I am carrying out a third project in collaboration with colleagues in Iran and Australia:

“Discrimination in health care? Documenting and understanding challenges with receiving health care as an Afghan refugee in Iran.” This research will generate new understandings about issues facing Afghans in health care settings from the standpoint of Afghan Iranians. It will also gather perspectives on these issues from various institutional and other actors in Iranian society. The UTSC Vice-Principal Research and the Lupina Foundation’s Comparative Program on Health and Society are the funders of this research.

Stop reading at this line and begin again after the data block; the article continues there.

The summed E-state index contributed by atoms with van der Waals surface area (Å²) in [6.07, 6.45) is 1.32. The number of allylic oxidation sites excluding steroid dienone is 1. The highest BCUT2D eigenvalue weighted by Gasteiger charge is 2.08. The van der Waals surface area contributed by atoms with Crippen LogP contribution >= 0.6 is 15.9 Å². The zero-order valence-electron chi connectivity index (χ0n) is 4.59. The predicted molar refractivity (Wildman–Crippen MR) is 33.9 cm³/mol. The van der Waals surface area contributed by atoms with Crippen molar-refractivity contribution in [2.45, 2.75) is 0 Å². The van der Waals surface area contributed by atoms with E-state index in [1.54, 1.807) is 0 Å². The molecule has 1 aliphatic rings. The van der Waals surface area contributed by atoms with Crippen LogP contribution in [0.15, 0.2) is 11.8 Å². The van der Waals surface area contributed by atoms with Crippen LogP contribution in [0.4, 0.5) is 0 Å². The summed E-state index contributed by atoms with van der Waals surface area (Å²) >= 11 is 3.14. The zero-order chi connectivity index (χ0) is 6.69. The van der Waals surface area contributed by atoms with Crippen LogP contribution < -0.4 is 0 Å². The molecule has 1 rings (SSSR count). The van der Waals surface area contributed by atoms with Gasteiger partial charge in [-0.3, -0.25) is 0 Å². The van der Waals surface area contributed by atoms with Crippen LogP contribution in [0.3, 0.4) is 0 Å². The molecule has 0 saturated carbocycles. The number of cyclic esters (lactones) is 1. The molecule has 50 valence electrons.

Awards and Grants: 

Recent Selection:

  • Visiting Researcher Residency, Brocher Foundation, 2017
  • Lupina Senior Academic Fellow Award, Comparative Program on Health and Society, Munk School of Global Affairs, 2014-15
  • Connaught New Researcher Award, University of Toronto, 2014
  • Research Competitiveness Fund Award, UTSC Vice-Principal Research, 2014
  • Distinguished Doctoral Dissertation Award for an Unusually Significant Contribution to Fine Arts, Humanities and Social Sciences, Canadian Association for Graduate Studies, 2013
  • Governor General’s Academic Gold Medal for Outstanding Doctoral Dissertation in the Humanities, University of Ottawa, 2012
  • Joseph De Konink Prize for Best Doctoral Dissertation in Interdisciplinary Studies, University of Ottawa, 2012

 

Publications: 

Recent selection: